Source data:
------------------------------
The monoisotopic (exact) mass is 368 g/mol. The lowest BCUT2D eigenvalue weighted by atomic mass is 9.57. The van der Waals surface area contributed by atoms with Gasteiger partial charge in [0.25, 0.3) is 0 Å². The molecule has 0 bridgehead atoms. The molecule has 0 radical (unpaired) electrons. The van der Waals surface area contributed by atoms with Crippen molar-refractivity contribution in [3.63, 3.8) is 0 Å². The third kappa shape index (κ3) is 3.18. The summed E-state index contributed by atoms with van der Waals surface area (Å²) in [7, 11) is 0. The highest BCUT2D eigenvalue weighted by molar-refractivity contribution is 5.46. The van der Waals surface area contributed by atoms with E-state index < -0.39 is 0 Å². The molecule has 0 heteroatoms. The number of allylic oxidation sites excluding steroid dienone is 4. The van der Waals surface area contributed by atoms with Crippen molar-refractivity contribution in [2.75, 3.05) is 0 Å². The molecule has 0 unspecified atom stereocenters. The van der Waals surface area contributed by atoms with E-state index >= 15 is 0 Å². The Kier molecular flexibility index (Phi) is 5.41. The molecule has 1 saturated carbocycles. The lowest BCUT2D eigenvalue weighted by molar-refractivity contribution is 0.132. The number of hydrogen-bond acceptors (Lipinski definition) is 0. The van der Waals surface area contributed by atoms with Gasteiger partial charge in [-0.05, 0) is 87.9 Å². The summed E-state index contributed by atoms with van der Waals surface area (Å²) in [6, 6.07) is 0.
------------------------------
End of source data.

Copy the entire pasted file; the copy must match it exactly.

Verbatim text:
The monoisotopic (exact) mass is 368 g/mol. The lowest BCUT2D eigenvalue weighted by atomic mass is 9.57. The van der Waals surface area contributed by atoms with Gasteiger partial charge in [0.25, 0.3) is 0 Å². The molecule has 0 bridgehead atoms. The molecule has 0 radical (unpaired) electrons. The van der Waals surface area contributed by atoms with Crippen molar-refractivity contribution in [3.63, 3.8) is 0 Å². The third kappa shape index (κ3) is 3.18. The summed E-state index contributed by atoms with van der Waals surface area (Å²) in [7, 11) is 0. The highest BCUT2D eigenvalue weighted by molar-refractivity contribution is 5.46. The van der Waals surface area contributed by atoms with E-state index < -0.39 is 0 Å². The molecule has 0 heteroatoms. The number of allylic oxidation sites excluding steroid dienone is 4. The van der Waals surface area contributed by atoms with Crippen molar-refractivity contribution in [2.75, 3.05) is 0 Å². The molecule has 0 unspecified atom stereocenters. The van der Waals surface area contributed by atoms with E-state index >= 15 is 0 Å². The Kier molecular flexibility index (Phi) is 5.41. The molecule has 1 saturated carbocycles. The lowest BCUT2D eigenvalue weighted by molar-refractivity contribution is 0.132. The number of hydrogen-bond acceptors (Lipinski definition) is 0. The van der Waals surface area contributed by atoms with Gasteiger partial charge in [-0.05, 0) is 87.9 Å². The summed E-state index contributed by atoms with van der Waals surface area (Å²) in [6, 6.07) is 0.